Early next month, thousands of people will head to Chicago for the annual American Society of Clinical Oncology Meeting to hear pharma companies present updates and new data on their cancer drugs.
This year, perhaps more than ever, companies are feeling the pressure to make a case for the value of their therapies. Public furor over high drug prices coupled with a payer environment that is moving towards value-based pricing has only upped the ante. Increasingly in marketing, patient experience is also being factored into that value equation.
While a drug’s value is first built in the lab, a wide network of other companies throughout the drug development process can expand on that initial value. San Diego-based Halozyme has built its two-tiered business model on that kind of collaboration.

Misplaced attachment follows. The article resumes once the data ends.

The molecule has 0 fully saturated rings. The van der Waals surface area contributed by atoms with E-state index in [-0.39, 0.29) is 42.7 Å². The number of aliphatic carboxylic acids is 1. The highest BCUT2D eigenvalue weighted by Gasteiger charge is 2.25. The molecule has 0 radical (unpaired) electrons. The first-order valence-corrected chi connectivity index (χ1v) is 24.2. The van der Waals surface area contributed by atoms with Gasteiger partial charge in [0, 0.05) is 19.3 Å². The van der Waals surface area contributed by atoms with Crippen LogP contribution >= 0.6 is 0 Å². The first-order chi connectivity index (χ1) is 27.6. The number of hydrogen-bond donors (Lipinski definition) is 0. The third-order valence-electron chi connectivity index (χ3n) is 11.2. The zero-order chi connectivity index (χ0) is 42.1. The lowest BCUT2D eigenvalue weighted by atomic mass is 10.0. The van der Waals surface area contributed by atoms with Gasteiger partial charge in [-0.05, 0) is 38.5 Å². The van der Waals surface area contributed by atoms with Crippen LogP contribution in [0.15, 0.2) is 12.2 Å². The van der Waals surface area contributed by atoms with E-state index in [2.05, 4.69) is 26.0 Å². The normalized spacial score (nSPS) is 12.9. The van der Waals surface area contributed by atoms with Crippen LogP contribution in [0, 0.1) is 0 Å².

Aimed at the patient experience
Improving dosing and drug administration method can have a considerable impact on patient experience. Towards that end, Halozyme has worked with other companies to improve the administration profile of their drugs using an enzyme-based therapy called rHuPh20.
Marketed as “Enhanze,” rHuPh20 (or recombinant human hyaluronidase) works by temporarily degrading hyaluronan, a chain of natural sugars in the body, to aid in the dispersion and absorption of other injected drugs.
Big names in both oncology and immunology, such as Roche, Eli Lilly, AbbVie, and Janssen, have all partnered with Halozyme, spurring steady revenue growth for the company over the past three years.
Each company licenses the enzyme therapy from Halozyme to combine with their own drug, creating a slightly modified and, ideally, easier-to-take drug.
Using the Enhanze platform, companies can transition intravenous therapies to subcutaneous, or under-the-skin, administration and reduce the number of injections a patient needs for a given therapy. Additionally, large volumes of biologics can be delivered subcutaneously (SC) when coupled with Enhanze, thereby reducing the time need to administer a drug.